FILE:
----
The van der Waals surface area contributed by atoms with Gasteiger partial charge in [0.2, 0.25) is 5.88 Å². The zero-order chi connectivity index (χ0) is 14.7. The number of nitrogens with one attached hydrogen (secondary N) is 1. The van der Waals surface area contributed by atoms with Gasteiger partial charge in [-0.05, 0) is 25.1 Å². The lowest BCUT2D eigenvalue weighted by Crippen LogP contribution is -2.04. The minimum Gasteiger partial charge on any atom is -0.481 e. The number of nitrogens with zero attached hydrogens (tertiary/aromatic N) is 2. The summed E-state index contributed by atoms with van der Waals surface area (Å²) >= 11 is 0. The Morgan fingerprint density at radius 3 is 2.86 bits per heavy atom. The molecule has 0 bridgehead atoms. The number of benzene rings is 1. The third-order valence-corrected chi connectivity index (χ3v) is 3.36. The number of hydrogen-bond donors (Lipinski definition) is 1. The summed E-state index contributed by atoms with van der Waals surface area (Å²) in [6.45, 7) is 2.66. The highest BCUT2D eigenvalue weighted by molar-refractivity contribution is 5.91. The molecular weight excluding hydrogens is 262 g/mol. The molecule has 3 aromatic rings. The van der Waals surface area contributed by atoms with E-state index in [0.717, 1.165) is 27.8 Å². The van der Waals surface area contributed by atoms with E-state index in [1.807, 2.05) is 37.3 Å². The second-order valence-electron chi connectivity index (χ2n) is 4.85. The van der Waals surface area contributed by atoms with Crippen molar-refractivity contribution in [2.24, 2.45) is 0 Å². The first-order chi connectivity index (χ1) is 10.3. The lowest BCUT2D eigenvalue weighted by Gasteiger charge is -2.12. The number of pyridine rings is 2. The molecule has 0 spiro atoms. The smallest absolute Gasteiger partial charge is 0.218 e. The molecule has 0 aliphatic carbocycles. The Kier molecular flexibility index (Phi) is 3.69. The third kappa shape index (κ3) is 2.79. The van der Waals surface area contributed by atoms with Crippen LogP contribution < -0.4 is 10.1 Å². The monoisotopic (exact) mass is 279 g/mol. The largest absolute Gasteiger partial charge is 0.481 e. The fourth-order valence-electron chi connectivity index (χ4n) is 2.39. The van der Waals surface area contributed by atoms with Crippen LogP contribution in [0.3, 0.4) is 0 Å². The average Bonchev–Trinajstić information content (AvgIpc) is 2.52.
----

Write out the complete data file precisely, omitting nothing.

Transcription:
The van der Waals surface area contributed by atoms with Gasteiger partial charge in [0.2, 0.25) is 5.88 Å². The zero-order chi connectivity index (χ0) is 14.7. The number of nitrogens with one attached hydrogen (secondary N) is 1. The van der Waals surface area contributed by atoms with Gasteiger partial charge in [-0.05, 0) is 25.1 Å². The lowest BCUT2D eigenvalue weighted by Crippen LogP contribution is -2.04. The minimum Gasteiger partial charge on any atom is -0.481 e. The number of nitrogens with zero attached hydrogens (tertiary/aromatic N) is 2. The summed E-state index contributed by atoms with van der Waals surface area (Å²) >= 11 is 0. The Morgan fingerprint density at radius 3 is 2.86 bits per heavy atom. The molecule has 0 bridgehead atoms. The number of benzene rings is 1. The third-order valence-corrected chi connectivity index (χ3v) is 3.36. The number of hydrogen-bond donors (Lipinski definition) is 1. The summed E-state index contributed by atoms with van der Waals surface area (Å²) in [6.45, 7) is 2.66. The highest BCUT2D eigenvalue weighted by molar-refractivity contribution is 5.91. The molecular weight excluding hydrogens is 262 g/mol. The molecule has 3 aromatic rings. The van der Waals surface area contributed by atoms with E-state index in [0.717, 1.165) is 27.8 Å². The van der Waals surface area contributed by atoms with E-state index in [1.807, 2.05) is 37.3 Å². The second-order valence-electron chi connectivity index (χ2n) is 4.85. The van der Waals surface area contributed by atoms with Crippen molar-refractivity contribution in [2.24, 2.45) is 0 Å². The first-order chi connectivity index (χ1) is 10.3. The lowest BCUT2D eigenvalue weighted by Gasteiger charge is -2.12. The number of pyridine rings is 2. The molecule has 0 spiro atoms. The smallest absolute Gasteiger partial charge is 0.218 e. The molecule has 0 aliphatic carbocycles. The Kier molecular flexibility index (Phi) is 3.69. The third kappa shape index (κ3) is 2.79. The van der Waals surface area contributed by atoms with Crippen LogP contribution < -0.4 is 10.1 Å². The monoisotopic (exact) mass is 279 g/mol. The largest absolute Gasteiger partial charge is 0.481 e. The fourth-order valence-electron chi connectivity index (χ4n) is 2.39. The van der Waals surface area contributed by atoms with Crippen LogP contribution in [0.3, 0.4) is 0 Å². The average Bonchev–Trinajstić information content (AvgIpc) is 2.52.